3. I suggest looking at Figure 2 which shows the pseudo-code of this part to understand it. This is similar to one-way crossover in genetic algorithms. If you look at their original algorithm (GLOA, 2010), they choose a number $$t$$ between $$1$$ and half of the number of total parameters (variables) plus one. In this case, the number of parameters/variables is the length of a string which is $$4 \times \text{max}_{\text{gates}}$$. For the Toffoli gate, it was $$5$$. For other examples, it could have been more. But in general, they recommend $$20$$ as a good maximum (you can imagine how hard the optimization is with strings of more than $$80$$ variables on a simple computer).

For your visualization, look at the example string you give :

1 3 2 0.0; 2 3 1 0.0; 3 2 1 0.0; 4 3 2 0.0; 2 1 3 0.0

Here, a string represents a set of operations forming a circuit. We associate with it a fitness, which is related to the fidelity. It is like a candidate solution for our optimization problem. In that case, our $$\text{max}_{\text{gates}}$$ is $$5$$ because you see $$5$$ operations represented. Each operation is a gate of the set, the $$2$$ qubits it applies to and the angle if necessary, that is $$4$$ variables. In total, $$5 \times 4 = 20$$ variables for the problem.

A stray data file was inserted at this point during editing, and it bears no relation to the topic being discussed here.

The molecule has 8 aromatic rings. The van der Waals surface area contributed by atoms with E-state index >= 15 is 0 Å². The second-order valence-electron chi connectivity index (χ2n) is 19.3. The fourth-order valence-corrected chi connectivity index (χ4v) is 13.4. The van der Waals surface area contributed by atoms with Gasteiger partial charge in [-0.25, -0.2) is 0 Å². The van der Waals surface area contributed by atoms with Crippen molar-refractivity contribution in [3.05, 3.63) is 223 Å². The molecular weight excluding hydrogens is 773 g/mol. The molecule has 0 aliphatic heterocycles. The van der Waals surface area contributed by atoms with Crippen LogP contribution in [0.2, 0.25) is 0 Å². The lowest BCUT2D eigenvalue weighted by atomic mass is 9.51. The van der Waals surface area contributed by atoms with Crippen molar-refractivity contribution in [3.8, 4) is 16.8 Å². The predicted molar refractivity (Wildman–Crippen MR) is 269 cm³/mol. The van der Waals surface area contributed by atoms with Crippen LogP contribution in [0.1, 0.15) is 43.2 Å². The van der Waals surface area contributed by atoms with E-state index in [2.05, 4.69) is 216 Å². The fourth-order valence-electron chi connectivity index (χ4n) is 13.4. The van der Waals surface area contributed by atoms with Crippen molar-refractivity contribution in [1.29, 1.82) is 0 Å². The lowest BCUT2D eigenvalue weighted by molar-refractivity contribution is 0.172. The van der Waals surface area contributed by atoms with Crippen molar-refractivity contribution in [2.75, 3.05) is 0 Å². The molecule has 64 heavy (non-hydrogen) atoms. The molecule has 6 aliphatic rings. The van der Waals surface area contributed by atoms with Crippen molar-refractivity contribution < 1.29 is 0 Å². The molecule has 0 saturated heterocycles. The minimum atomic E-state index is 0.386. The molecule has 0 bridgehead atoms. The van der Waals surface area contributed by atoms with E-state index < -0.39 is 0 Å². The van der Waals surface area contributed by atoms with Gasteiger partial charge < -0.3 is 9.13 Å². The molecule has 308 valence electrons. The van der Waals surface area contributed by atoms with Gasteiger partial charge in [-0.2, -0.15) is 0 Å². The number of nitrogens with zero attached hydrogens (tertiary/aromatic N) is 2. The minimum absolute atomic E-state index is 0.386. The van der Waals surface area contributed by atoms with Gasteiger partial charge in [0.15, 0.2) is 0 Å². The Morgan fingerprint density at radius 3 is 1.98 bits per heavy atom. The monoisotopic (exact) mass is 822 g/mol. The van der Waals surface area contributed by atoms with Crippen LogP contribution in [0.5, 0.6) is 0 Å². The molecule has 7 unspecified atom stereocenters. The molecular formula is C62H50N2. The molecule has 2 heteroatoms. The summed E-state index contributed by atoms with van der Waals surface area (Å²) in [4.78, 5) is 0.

1 3 2 0.0, in this case, means apply the $$V$$ gate on qubit $$3$$ controlled by qubit $$2$$ with an angle $$0.0$$ (note that with the $$V$$ gate there is no angle but say you were playing with like rotation gates, this becomes relevant).

4. This is also arbitrary depending on what you want. It can be a fixed number of iterations, or until you reach a threshold/convergence criteria.

• Thank you for the answer! I added a snapshot of the pseudo-code in Figure 2, to make it more clear. However, feel free to remove it, if you want to. :) – Sanchayan Dutta Oct 17 '18 at 23:08
• About point 1, the "parameters" may have specific constraints (example: choosing $H$ and $H^\dagger$ is obviously not a really good choice, the same holds for a maximum number of gates equal to 1). Even if the parameters are not constrained, your choice will affect the efficiency of the algorithm (number of iteration/mutations needed to converge, computation time, best precision possible, ...). – Nelimee Oct 18 '18 at 7:14